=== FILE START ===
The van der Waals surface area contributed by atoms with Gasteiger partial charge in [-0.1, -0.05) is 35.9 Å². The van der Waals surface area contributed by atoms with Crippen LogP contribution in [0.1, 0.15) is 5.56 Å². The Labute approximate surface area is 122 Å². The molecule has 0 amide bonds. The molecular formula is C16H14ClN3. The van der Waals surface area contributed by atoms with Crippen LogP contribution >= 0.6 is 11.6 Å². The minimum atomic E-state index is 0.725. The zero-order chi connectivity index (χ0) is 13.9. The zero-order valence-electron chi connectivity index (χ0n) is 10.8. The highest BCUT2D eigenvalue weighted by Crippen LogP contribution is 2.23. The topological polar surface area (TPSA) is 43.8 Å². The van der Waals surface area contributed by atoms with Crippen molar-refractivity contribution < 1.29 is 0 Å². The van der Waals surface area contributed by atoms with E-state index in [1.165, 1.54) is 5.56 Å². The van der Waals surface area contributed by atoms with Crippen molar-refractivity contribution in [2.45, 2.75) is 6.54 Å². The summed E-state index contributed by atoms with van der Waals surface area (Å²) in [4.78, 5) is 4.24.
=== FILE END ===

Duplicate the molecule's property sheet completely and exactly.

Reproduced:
The van der Waals surface area contributed by atoms with Gasteiger partial charge in [-0.1, -0.05) is 35.9 Å². The van der Waals surface area contributed by atoms with Crippen LogP contribution in [0.1, 0.15) is 5.56 Å². The Labute approximate surface area is 122 Å². The molecule has 0 amide bonds. The molecular formula is C16H14ClN3. The van der Waals surface area contributed by atoms with Crippen LogP contribution >= 0.6 is 11.6 Å². The minimum atomic E-state index is 0.725. The zero-order chi connectivity index (χ0) is 13.9. The zero-order valence-electron chi connectivity index (χ0n) is 10.8. The highest BCUT2D eigenvalue weighted by Crippen LogP contribution is 2.23. The topological polar surface area (TPSA) is 43.8 Å². The van der Waals surface area contributed by atoms with Crippen molar-refractivity contribution < 1.29 is 0 Å². The van der Waals surface area contributed by atoms with E-state index in [1.165, 1.54) is 5.56 Å². The van der Waals surface area contributed by atoms with Crippen molar-refractivity contribution in [2.45, 2.75) is 6.54 Å². The summed E-state index contributed by atoms with van der Waals surface area (Å²) in [4.78, 5) is 4.24.